Due to the countless number of injuries to the Mets’ offense, Wright found himself as the only big name on offense who started for the full season. Jose Reyes, Carlos Beltran, and Carlos Delgado all missed significant time and that left Wright to fend for himself in the lineup. Opposing pitchers just pitched around him and never gave him anything to hit. It also could have been the slightly larger dimensions of Citi Field (only deeper on the right side).
Whatever the reason, I want to believe that when New York’s offense is all back and healthy, and with one full season to adjust to the new ballpark, David Wright will regain his power stroke.
There is no doubt about it. If you want the best home run and RBI man in baseball, then Howard is the man. This past season marked Howard’s fourth straight season with at least 45+ home runs and 135+ RBI. He also bounced back with a .279 batting average after hitting just .251 in 2008. This season marked a career-high in doubles as he hit 37 and he tied a career-high with 105 runs scored.
The bounce-back in batting average is very encouraging. It just means he is making more contact. The 37 doubles also points to Howard becoming an even better all-around hitter. You always draft for the huge amount of power and RBI, but now it seems as if he can push his yearly average up to around .280.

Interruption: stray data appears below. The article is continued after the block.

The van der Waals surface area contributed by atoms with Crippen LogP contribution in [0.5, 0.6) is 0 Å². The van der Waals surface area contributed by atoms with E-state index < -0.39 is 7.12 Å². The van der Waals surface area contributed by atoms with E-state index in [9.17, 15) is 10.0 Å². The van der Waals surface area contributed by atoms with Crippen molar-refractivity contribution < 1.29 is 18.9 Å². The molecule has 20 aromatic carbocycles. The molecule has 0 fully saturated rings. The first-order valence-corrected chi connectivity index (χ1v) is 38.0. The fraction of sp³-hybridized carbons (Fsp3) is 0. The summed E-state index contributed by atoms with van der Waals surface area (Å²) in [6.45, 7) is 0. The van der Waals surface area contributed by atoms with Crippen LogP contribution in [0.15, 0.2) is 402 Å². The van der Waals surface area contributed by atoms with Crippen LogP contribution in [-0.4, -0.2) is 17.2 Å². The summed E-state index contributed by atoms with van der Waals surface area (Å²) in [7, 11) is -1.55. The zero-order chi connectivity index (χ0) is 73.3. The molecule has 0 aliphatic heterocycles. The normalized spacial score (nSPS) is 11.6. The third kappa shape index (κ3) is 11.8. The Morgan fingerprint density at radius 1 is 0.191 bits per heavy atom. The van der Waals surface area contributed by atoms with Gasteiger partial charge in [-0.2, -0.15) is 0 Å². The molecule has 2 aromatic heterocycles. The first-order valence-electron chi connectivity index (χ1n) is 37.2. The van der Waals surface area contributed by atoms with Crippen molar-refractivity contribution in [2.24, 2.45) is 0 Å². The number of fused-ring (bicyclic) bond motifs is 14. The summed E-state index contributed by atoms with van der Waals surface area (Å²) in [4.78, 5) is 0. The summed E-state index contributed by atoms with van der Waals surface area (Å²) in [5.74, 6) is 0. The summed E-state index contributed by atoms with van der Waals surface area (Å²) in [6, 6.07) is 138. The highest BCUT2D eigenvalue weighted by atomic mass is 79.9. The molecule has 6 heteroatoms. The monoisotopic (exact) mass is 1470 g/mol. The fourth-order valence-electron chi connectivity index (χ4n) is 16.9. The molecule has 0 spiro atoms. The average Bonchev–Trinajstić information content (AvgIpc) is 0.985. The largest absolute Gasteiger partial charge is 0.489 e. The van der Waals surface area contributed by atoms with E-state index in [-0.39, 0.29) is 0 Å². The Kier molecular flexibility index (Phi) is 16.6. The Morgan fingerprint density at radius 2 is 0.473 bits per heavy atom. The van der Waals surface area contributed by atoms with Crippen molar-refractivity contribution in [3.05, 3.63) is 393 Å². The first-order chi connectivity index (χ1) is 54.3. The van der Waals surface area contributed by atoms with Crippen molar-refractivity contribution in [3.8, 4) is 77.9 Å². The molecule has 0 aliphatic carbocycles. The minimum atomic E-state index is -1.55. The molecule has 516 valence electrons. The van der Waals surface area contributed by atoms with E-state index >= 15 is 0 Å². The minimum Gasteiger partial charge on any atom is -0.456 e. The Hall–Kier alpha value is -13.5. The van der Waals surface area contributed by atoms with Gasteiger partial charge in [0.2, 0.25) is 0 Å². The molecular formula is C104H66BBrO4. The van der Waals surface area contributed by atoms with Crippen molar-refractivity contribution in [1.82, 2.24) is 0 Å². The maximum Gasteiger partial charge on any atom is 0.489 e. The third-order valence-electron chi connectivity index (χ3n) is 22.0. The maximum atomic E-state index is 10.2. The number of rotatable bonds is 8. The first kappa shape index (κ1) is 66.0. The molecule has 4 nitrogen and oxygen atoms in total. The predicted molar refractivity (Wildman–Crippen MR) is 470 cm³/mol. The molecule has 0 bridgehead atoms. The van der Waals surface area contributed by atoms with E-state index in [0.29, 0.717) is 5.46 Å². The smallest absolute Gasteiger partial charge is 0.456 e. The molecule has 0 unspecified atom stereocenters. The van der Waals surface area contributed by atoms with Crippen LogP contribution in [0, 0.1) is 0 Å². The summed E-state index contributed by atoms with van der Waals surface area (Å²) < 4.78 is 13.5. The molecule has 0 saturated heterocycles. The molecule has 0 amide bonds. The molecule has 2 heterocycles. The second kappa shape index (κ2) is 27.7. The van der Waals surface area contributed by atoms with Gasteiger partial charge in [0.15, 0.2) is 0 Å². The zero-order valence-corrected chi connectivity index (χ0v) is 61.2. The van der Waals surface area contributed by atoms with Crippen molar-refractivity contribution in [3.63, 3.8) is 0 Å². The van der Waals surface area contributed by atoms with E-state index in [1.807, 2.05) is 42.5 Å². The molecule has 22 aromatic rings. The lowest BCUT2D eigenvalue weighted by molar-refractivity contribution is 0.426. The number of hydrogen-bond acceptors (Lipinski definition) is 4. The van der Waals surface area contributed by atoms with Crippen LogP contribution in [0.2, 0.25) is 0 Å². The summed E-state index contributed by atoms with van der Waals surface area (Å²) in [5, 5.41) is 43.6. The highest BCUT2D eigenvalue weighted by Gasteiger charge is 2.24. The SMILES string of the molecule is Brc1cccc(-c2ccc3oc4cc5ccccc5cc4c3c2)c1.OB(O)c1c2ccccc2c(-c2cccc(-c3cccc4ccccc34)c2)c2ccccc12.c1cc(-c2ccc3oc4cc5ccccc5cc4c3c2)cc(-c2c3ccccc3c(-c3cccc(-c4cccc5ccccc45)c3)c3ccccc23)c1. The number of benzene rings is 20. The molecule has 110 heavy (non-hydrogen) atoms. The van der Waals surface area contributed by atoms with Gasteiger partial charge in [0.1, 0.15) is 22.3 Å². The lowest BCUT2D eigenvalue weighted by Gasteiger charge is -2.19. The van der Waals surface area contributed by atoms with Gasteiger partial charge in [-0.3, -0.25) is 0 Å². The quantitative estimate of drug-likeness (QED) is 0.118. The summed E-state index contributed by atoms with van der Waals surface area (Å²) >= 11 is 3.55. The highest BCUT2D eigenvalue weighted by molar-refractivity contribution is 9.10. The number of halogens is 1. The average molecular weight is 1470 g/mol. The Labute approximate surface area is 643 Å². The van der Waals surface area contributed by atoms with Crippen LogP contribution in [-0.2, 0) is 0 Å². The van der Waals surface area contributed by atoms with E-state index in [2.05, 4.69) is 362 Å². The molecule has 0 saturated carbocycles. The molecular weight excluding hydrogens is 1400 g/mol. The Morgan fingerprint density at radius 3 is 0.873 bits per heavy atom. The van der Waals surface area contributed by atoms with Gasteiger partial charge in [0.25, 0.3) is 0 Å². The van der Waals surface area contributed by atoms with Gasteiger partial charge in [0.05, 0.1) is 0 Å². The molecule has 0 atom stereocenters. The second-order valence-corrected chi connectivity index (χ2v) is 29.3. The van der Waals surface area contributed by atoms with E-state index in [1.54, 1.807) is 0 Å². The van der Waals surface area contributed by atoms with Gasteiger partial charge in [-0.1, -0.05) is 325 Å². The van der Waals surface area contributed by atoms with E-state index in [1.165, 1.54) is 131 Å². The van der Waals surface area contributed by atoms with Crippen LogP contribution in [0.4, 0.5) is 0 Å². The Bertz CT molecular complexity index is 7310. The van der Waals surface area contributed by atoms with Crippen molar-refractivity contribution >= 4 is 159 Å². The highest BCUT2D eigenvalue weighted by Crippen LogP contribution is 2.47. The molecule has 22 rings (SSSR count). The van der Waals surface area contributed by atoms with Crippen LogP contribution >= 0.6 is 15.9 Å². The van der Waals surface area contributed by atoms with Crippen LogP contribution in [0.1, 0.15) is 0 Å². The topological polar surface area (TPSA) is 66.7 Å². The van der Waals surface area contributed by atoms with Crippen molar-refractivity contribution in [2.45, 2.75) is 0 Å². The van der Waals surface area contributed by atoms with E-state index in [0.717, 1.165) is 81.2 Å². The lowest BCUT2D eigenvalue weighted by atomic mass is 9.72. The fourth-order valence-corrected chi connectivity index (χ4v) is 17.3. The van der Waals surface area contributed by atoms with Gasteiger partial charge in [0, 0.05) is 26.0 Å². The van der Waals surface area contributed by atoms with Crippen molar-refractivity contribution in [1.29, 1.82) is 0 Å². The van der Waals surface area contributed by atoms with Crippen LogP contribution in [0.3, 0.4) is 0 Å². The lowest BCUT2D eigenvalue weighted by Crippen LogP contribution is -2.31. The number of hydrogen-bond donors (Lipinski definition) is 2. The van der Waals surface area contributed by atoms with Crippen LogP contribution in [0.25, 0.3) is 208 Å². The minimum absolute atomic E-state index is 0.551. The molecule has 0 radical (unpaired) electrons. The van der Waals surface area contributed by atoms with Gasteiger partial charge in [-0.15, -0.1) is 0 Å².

Don’t forget though, even if he starts off sluggish (usually does), remember that Howard is a career .303/.407/.633 player after the break.
Another Met who missed the season with an injury, Reyes only played in 36 games until a calf injury landed him on the DL. During a rehab assignment, Reyes snapped a tendon in his knee that cost him another 4-6 weeks. Finally, in August, Reyes tore his hamstring, officially ending any hope of playing this season.
Assuming he makes a full recovery, we can expect more of the same from Reyes, which is 190 hits, 30 doubles, 10 triples, and 15 home runs. Batting leadoff for the (hopefully healthy) Mets will get you another 100+ runs scored and of course, 50 stolen bases.
Reyes is a huge asset in larger format leagues due to his all-around contributions. Playing the valuable SS position boosts his ranking. I can’t rank him as high as I normally would due to the numerous injuries he is recovering from, but he is still definitely a first rounder.
After hitting 34 home runs last season after a 50-home run season in ’07, Fielder bounced back with 47 longballs in 2009. The 25-year-old slugger reached career-highs in hits, RBI (141-tied 1st in majors), walks, and OBP.